This 28-year-old negotiated her pay to $500,000 — and found work-life balance
After growing her salary from $100,000 to $500,000 over a five-year period through switching jobs and negotiating, Amy, now 28, wanted the kind of work-life balance that would allow her to spend more time with family. She also hoped for more time to engage in interests outside of work, like real-estate investing, and her leadership role with the Asian Investors Network, a Facebook community group.
Amy, who asked that we not use her full name in this story, lives in the Bay Area and is a daughter of Chinese immigrants who work blue-collar jobs and speak limited English. Her parents raised her in Los Angeles with strong family values, and her goals include creating generational wealth, and securing financial freedom for them as well as herself.
Amy started her career in 2016 after graduating from UC Berkeley. She felt lucky to land a job in product management at a global software company, but when it came time for her first salary negotiation, her expectations fell short: She said she was offered a promotion and a 3% raise.
She realized that to get more than an incremental adjustment, she would have to do some homework.
“From now on, no one will be vouching for you unless you know what you’re worth,” she recalled thinking, “and you have to bring up these conversations yourself.”
She advises people to find out when their company gives annual raises, so they know their worth in the marketplace and at the company at least two months before a salary conversation.
And, to know what alternatives exist to their current job, so if someone says no, where else they could go.
“Set expectations with yourself and your manager, so when you guys come to that conversation, you’ve already set that bar.”
For Amy, a significant pay bump wouldn’t come until 2018, when an offer came in from a tech company at roughly $200,000. She took it.
In 2020, she landed an offer from another tech company of about double that, plus stock options. The next year, she negotiated her way to $500,000. But toward the end of 2021, she says she quit. Health problems in her family made her want to shift priorities.
“Life is so short, you really have to find time to spend with the people that you love, and that’s not possible with a W2 job,” she said. “That was really the point that accelerated everything for me.”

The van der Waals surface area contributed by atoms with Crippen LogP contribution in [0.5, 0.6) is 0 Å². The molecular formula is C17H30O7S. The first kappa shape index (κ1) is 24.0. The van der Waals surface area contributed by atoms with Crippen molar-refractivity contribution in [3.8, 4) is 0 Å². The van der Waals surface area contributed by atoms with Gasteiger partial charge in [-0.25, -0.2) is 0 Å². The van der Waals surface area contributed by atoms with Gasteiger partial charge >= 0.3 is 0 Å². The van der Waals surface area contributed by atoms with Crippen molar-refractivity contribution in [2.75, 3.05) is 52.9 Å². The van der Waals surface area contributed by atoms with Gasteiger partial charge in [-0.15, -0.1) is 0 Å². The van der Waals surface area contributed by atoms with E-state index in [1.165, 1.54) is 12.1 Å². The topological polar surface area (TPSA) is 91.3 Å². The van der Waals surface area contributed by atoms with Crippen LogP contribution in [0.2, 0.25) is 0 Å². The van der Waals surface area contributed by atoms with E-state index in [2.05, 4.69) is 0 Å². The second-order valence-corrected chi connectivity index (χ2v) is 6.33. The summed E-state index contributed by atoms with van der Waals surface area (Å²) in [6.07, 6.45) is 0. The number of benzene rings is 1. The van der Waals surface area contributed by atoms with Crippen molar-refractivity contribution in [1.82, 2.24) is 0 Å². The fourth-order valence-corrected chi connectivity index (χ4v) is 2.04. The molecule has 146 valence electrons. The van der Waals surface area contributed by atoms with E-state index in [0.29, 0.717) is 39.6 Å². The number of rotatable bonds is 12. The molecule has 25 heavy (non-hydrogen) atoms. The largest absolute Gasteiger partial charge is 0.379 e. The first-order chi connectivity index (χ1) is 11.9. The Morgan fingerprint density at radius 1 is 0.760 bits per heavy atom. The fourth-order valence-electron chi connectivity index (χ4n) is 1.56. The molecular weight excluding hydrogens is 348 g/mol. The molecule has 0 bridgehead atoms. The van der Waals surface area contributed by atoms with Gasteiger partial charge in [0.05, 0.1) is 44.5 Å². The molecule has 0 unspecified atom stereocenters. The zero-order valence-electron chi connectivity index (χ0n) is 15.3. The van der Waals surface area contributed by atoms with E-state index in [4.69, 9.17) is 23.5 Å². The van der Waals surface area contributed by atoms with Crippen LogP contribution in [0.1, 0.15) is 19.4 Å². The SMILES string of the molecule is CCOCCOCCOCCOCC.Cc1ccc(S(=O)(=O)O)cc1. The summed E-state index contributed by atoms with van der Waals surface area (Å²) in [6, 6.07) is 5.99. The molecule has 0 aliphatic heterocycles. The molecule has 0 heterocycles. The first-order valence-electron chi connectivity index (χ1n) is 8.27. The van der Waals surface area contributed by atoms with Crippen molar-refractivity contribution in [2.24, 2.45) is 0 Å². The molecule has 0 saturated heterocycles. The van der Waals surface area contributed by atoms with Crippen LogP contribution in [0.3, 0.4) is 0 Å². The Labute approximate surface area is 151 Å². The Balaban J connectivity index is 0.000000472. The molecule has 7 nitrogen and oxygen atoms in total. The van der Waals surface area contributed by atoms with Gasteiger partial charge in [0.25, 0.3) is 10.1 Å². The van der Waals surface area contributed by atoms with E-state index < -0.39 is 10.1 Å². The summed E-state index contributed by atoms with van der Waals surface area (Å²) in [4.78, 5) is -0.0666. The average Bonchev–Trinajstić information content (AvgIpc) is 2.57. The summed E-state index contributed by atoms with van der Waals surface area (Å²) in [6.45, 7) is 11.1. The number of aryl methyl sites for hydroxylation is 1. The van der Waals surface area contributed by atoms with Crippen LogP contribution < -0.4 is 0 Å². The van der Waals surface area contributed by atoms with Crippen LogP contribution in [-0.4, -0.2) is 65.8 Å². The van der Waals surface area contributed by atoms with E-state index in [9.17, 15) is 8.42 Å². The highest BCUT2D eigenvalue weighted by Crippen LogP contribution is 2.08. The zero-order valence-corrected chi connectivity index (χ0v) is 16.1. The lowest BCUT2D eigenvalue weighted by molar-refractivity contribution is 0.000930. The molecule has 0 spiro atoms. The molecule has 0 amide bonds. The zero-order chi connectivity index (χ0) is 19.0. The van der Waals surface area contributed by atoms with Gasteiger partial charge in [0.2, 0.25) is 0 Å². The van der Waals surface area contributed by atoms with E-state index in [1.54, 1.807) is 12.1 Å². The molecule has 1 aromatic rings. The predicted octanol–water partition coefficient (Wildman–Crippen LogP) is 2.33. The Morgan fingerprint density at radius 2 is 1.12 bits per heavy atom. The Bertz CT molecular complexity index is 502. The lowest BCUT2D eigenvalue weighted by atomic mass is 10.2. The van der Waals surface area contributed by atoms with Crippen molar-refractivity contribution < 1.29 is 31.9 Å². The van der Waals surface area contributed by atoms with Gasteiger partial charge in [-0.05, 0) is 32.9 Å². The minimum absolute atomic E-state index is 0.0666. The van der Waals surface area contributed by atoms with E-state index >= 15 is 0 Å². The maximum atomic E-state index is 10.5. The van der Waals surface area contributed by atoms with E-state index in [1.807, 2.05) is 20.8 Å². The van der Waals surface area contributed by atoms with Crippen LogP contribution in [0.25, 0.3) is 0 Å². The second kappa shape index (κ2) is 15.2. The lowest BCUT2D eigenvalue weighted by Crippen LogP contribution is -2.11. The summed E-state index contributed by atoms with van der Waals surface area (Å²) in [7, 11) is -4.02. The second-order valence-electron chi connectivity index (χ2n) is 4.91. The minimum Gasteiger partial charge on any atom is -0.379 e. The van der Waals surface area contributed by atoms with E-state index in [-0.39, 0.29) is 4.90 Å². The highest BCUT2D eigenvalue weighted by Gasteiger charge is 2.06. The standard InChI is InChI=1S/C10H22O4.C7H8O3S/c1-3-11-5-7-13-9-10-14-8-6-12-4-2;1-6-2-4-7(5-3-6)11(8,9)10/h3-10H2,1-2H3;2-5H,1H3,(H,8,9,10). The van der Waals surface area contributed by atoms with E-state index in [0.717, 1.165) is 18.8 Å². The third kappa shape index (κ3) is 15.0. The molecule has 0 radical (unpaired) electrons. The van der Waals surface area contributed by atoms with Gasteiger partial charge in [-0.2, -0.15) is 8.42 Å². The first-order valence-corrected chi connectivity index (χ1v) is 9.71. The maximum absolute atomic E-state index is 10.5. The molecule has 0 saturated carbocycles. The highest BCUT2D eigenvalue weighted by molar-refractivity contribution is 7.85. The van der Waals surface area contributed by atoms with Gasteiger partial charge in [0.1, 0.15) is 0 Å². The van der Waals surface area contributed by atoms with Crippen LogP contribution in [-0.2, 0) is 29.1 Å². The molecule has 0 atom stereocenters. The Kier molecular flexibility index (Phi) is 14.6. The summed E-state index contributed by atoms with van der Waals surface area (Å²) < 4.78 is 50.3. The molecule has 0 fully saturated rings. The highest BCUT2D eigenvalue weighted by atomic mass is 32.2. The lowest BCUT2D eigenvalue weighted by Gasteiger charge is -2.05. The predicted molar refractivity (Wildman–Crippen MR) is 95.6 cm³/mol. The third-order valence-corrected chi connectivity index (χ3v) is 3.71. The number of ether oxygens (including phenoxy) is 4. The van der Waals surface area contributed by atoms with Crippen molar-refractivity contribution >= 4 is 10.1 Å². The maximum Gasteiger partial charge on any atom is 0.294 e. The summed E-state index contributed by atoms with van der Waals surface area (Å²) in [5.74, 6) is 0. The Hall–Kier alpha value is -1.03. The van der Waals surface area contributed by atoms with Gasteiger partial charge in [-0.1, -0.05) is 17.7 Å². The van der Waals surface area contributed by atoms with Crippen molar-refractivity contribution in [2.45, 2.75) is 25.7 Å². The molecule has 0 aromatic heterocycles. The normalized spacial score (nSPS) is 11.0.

That spring, she had taken a leap, buying her first rental property. The home was in Memphis and she bought it sight unseen.
She had learned about real-estate investing through YouTube and personal finance books, and was intrigued by the FIRE movement, which advocates saving and investing toward achieving financial independence and having the option to retire early.
She and her fiancé had already bought a home together, their primary residence, but this investment provided a chance to earn rental income and build more equity. She hired a property manager to make it more hands-off.
In 2022, she got a new offer from the tech company she’d joined in 2018 that was less than what she was making, but more than what she had made there previously. She had talked to them about taking on a lower-level role that would have fewer demands, and they were also more flexible about remote work. She accepted.
Now she has the flexibility to make lunch with her fiancé in the middle of the day, take a walk or play basketball at the local community center, or meet online with the Asian Investors Network or the accountability group she shares with her real estate friends.
In 2022, Amy added another investment property to her portfolio, a short-term rental in Scottsdale, Ariz., that she offers through Airbnb. She told MarketWatch she also invested in a commercial retail property syndication, and is actively looking for another short-term rental or multi-family property. Her real-estate assets bring in five figures a year, and she also invests in retirement accounts, stocks outside of those accounts, and cryptocurrency.
So after achieving her impressive upward trajectory in terms of compensation, she mastered getting more than just a number, but also benefits like a great company culture and better work-life balance.
“Health is everything, freedom is everything, and having the time to do things that are not just work are just as important,” she said.
Brian Quist contributed to this article.